The reaction by many avid users to Google’s announcement that they are shutting down Google Reader reminds me how difficult it is for a church leader to end a program, event, or ministry.
Google stated, “There are two simple reasons for this: usage of Google Reader has declined, and as a company we’re pouring all of our energy into fewer products. We think that kind of focus will make for a better user experience.”
Many church leaders have wrestled with the same thinking. A program on their calendar continues to have less and less impact. Yet they still expend energy and resources to sustain the program. They often wonder if the impact of the church’s overall ministry would be greater if there was greater focus.
Few church leaders make the bold move Google made. And we see why. The fallout and criticism can be intense. Some users are even saying they are leaving the Google platform for good.
If you do make the move to eliminate a program (or as Google would say, “retire a service”), here are a few things a church may consider doing differently than Google:
1 – Involve others in the decision
Ensure that the decision is a “we” decision. Wrestle with the overall health of the church, the mission of the program/ministry, and the implications of its elimination within the context of community. Those involved in the discussion with vary depending on your church polity and governance, but don’t make the call in isolation. Involve others.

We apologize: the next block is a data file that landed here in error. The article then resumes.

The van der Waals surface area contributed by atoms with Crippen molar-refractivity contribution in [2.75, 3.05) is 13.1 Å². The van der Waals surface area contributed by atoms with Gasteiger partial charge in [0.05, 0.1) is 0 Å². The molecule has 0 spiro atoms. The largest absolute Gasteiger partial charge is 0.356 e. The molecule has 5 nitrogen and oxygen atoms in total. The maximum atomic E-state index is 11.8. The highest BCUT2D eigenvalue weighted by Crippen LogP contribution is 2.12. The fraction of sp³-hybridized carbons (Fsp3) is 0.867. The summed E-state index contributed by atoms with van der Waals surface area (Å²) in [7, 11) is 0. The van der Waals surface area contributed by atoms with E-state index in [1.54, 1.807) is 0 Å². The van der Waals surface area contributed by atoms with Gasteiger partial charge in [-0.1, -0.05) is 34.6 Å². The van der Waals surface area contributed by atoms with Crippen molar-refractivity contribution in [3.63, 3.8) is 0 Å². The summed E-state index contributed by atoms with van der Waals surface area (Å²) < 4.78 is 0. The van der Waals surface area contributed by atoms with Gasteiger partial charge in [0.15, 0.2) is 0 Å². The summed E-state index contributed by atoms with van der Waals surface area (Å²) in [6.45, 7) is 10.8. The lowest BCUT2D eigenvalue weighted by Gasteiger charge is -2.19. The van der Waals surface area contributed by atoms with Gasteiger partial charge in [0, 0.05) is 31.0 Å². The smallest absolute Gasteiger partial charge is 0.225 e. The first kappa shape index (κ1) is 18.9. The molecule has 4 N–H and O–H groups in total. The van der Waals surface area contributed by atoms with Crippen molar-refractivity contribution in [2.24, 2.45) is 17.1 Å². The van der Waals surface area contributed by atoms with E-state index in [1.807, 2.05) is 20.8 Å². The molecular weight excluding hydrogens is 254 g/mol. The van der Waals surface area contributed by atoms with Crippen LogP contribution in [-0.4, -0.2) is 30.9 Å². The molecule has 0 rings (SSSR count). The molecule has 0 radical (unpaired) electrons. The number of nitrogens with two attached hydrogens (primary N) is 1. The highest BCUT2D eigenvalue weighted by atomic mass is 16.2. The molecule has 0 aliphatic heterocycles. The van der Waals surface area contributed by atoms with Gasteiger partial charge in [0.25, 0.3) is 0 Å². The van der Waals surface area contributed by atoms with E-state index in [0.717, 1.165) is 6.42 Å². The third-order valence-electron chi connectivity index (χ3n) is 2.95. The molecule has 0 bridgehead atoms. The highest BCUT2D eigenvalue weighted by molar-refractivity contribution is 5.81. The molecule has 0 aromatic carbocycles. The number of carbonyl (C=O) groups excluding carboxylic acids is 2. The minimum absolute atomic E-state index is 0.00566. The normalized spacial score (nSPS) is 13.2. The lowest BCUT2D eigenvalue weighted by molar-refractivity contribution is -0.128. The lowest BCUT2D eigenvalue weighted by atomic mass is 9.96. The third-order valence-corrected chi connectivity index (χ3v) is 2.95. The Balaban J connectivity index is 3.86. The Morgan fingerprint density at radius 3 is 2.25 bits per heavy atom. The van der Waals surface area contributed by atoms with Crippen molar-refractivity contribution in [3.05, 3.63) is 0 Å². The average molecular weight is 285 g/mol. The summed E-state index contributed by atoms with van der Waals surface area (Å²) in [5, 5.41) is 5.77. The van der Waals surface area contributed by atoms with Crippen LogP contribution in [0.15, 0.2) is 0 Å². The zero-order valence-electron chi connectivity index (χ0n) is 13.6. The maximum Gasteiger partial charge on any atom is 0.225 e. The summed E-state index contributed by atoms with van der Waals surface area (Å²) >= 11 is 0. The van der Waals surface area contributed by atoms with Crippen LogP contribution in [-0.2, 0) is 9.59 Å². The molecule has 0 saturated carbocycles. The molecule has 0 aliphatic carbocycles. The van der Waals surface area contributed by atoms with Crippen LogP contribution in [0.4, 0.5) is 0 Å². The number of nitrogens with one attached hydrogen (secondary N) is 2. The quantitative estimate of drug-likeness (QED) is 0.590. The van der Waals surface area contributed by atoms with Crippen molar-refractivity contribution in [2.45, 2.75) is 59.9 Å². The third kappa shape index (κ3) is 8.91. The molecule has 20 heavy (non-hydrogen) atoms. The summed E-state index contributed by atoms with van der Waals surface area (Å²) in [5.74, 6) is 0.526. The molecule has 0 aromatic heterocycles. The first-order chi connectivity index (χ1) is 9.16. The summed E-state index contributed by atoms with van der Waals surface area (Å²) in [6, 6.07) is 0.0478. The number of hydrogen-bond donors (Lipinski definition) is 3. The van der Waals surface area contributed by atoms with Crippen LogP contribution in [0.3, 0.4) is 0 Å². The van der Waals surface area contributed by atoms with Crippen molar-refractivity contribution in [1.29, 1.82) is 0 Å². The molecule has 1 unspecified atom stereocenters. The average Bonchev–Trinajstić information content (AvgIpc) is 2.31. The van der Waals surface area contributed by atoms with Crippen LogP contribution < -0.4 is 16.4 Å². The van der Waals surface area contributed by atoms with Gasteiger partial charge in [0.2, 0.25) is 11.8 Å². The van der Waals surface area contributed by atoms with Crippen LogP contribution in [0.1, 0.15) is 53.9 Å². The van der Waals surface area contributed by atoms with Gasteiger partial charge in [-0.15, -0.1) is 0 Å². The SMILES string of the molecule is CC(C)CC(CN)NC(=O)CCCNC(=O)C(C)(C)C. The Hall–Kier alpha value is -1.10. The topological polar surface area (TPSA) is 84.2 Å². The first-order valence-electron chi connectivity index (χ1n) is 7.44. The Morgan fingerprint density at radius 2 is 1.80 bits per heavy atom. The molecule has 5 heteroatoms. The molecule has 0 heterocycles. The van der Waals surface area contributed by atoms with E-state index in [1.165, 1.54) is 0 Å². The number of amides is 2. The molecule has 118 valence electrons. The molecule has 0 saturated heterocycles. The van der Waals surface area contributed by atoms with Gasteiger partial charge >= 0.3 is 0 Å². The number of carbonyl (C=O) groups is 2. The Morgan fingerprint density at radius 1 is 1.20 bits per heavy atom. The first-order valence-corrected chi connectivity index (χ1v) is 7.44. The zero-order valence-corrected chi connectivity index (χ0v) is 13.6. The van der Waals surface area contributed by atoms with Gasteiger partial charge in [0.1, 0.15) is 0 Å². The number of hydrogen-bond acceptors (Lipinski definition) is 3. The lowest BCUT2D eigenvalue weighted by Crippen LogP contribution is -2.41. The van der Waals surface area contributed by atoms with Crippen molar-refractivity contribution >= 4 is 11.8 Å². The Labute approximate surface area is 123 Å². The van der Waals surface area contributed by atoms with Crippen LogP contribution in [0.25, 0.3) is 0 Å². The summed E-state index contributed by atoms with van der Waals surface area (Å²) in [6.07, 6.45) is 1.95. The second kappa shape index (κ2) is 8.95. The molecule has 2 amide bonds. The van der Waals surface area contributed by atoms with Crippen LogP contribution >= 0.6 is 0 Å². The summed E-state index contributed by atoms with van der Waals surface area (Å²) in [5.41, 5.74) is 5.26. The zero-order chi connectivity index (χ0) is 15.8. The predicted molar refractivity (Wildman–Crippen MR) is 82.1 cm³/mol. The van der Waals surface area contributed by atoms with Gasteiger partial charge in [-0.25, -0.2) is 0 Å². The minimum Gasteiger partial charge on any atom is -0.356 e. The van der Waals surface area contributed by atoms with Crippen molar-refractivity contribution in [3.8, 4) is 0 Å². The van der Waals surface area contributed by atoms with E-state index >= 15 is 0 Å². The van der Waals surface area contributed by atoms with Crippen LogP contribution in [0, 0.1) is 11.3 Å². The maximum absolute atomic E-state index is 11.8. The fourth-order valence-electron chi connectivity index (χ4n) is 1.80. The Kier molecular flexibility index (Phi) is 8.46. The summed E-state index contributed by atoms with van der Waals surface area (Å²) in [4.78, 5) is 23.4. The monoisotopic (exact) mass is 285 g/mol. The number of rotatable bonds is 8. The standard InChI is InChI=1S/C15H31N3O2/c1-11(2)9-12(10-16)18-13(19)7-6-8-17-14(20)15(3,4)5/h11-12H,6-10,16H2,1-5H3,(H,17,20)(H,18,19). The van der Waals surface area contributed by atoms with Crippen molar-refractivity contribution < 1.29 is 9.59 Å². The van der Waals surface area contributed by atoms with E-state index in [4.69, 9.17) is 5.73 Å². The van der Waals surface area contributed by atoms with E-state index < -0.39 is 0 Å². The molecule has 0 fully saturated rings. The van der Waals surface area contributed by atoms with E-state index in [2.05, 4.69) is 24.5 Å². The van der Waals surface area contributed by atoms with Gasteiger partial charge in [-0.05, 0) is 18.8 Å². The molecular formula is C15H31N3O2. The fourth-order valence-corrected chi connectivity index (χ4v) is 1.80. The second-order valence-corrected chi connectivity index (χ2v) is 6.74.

2 – Uncover the original intention and values
As you are discussing the program or ministry, uncover the creation story. What was the motivation? Has the need for the program changed?
3 – Connect those values to the future
As the decision is being made to focus on fewer programs, affirm the positive values undergirding the program being cancelled. Brag on those values. Show how those same values will still be achieved with a greater intensity in the future even without the program.
4 – Invite the leaders to be a part of the new
When you cancel a program or event, the energy of those who are highly invested will go somewhere. Invite them to be a part of the new. For example, if you are canceling one event/program for greater focus on groups, invite the leaders of the program being cancelled to be leaders in the groups. Attempt to leverage their influence, gifts, and energy for the health of the church.
Or you could do like Google and just send an email to your church…